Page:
Part I: Recognition of Cardiac Arrest and Getting Help

The first part of our series focuses on the challenges faced during the recognition of cardiac arrest and the actions necessary to get immediate help.

Cardiac Arrest in Disguise

Both CPR training videos and Hollywood consistently make cardiac arrest appear the same way – a person lying on the ground, usually face up, unconscious and not moving. In reality this is not the case.

A 2008 study published in Circulation found that 39% of studied patients in the greater Phoenix area had gasping or agonal breaths during the first minutes of cardiac arrest. These breaths can be easily mistaken for normal breathing by bystanders causing a delay in starting CPR.

David Hiltz, Director of Quality and Development at Code One Training Solutions, recently presented “Hacking the Human Brain” at the National Collegiate EMS Foundation (NCEMSF) conference. This presentation shared several documented instances of when cardiac arrest victims presented with gasping breaths, seizures, and involuntary movements during cardiac arrest.

One case in particular, a cardiac arrest which struck Chris Solomons, was captured by a BBC documentary crew when he collapsed while at work as a medical helicopter dispatcher. Solomons arrest was witnessed by the flight crew who immediately began treatment using CPR and defibrillation. In the moments after collapsing, Solomons has agonal gasping breaths and makes involuntary movements raising both arms over his head while CPR is being performed.

Forget the Pulse Check

Studies routinely show that even trained healthcare professionals have difficulty identifying whether a pulse is present in suspected cardiac arrest victims. The American Heart Association spells this out clearly in its 2015 guidelines:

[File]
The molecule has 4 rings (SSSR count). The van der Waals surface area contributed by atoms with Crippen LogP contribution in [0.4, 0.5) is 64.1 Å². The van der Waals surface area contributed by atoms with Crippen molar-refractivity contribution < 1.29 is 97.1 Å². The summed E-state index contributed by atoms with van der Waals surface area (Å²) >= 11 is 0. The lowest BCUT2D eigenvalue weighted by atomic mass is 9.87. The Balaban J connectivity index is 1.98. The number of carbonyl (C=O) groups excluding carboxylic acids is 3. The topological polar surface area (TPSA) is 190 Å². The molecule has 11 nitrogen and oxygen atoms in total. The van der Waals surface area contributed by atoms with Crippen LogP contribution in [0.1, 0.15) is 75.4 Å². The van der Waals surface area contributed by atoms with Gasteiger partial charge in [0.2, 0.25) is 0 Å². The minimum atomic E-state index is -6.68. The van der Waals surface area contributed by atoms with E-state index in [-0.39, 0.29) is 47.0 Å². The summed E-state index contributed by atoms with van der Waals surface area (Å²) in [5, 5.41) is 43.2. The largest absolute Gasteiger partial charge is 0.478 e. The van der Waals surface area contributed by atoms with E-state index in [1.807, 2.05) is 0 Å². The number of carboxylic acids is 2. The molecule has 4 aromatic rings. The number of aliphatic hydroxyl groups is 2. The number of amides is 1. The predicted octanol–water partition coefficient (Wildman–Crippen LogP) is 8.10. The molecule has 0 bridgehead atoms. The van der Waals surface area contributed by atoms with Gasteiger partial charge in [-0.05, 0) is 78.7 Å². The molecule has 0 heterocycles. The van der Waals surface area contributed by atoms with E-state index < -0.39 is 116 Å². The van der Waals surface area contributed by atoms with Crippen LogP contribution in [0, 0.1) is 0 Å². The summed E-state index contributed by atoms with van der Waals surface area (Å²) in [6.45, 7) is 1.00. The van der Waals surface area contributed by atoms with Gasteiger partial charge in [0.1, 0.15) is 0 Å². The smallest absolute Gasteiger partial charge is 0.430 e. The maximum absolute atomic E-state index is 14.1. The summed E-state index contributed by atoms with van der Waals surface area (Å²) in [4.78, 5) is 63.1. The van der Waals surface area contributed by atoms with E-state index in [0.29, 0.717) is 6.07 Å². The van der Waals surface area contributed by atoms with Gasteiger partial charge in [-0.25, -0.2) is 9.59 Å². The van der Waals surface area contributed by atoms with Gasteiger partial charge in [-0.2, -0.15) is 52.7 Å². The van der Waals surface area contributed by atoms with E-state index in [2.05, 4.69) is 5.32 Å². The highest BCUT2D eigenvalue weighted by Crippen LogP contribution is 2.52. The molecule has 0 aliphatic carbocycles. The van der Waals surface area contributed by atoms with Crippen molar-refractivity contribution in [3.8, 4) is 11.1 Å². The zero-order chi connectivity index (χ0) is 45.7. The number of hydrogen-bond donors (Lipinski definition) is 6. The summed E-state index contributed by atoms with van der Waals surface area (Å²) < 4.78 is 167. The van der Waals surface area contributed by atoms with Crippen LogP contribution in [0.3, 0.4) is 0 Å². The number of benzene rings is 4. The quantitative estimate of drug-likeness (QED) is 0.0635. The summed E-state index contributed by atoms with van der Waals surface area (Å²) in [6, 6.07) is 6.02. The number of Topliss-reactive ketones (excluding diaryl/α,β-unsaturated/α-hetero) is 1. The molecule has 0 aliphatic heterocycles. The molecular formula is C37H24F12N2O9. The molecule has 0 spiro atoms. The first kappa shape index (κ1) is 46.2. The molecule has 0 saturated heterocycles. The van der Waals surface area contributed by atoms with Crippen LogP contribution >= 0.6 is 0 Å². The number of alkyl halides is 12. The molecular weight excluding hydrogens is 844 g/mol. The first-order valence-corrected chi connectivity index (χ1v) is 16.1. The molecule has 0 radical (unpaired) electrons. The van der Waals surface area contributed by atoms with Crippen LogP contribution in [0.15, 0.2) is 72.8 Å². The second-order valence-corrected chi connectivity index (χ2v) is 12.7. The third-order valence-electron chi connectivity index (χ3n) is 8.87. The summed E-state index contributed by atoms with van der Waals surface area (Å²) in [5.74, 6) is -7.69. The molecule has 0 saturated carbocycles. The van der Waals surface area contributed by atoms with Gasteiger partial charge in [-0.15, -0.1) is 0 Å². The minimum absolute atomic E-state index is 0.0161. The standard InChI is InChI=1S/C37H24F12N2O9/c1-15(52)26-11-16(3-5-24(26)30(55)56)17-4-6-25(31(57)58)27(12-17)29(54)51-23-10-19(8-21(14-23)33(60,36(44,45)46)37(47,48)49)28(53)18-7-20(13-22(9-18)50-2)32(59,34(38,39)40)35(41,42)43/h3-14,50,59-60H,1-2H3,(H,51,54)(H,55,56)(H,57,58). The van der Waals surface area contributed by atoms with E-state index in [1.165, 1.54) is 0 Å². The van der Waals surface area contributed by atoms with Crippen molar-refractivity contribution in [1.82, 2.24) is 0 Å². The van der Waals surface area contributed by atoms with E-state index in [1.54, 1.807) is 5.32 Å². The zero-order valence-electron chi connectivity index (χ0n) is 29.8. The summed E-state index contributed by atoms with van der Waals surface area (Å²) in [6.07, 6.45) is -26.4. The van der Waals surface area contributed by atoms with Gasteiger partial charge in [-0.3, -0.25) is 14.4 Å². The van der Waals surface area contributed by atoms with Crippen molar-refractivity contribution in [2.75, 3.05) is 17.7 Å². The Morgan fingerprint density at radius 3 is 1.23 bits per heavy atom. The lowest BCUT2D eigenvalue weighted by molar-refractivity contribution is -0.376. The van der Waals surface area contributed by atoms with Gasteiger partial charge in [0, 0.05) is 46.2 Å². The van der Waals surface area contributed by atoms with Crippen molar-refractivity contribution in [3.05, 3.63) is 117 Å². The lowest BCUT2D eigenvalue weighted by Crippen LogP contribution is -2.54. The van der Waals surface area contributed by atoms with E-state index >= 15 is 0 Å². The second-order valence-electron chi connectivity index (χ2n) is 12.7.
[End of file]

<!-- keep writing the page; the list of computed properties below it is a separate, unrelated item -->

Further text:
Lay Rescuers: Don’t check for a pulse. If the person is not responding and is not breathing normally, start chest compressions.

Healthcare Professionals: Feel for a pulse and look for normal breathing for at least 5 seconds but no more than 10 seconds. If there is no normal breathing, no pulse, or if you are not sure if you feel a pulse, start chest compressions.

According to the American Heart Association, performing CPR on an unresponsive and apneic (not breathing) person who has a pulse is unlikely to cause harm and may elicit enough painful stimulus for them to become responsive. On the contrary, not performing CPR on someone who actually needs it is certain to result in death.

Normal breathing plays a significant role in the decision making process. Since gasping breaths are not normal breaths, the person should be treated as if they are not breathing and CPR should start immediately.

Call 911, Get the AED

Bystanders should call 911 immediately when they recognize that a person is experiencing a medical emergency whether that be cardiac arrest or something else. Dispatchers are trained to gather information about the emergency so that they can send the appropriate resources and initiate bystander CPR if indicated.

The bystander should delegate calling 911 to one particular person and request that the person advise them when that call has been completed. This ensures that the 911 system has been activated. Similarly another bystander can be assigned to retrieve the first aid kit and AED.

No, No, Go

The fundamentals of 911 Telecommunicator Initiated CPR (more commonly referred to as T-CPR) uses two simple questions and a command to start hands-only CPR.

Is the person awake? No.

Is the person breathing normally? No.

We are going to start CPR.

We’ll cover how to perform hands-only CPR in Part II of our series.

6 thoughts on “Part I: Recognition of Cardiac Arrest and Getting Help”

  1. Pingback: Cardiac Arrest Chain of Survival: Reinforcing the Links | Code One Training Solutions, LLC

  2. Pingback: Part II: Bystander Initiated CPR | Code One Training Solutions, LLC

  3. Pingback: Part III: Public Access Defibrillation | Code One Training Solutions, LLC

  4. Pingback: “We have enough defibrillators” | Code One Training Solutions, LLC

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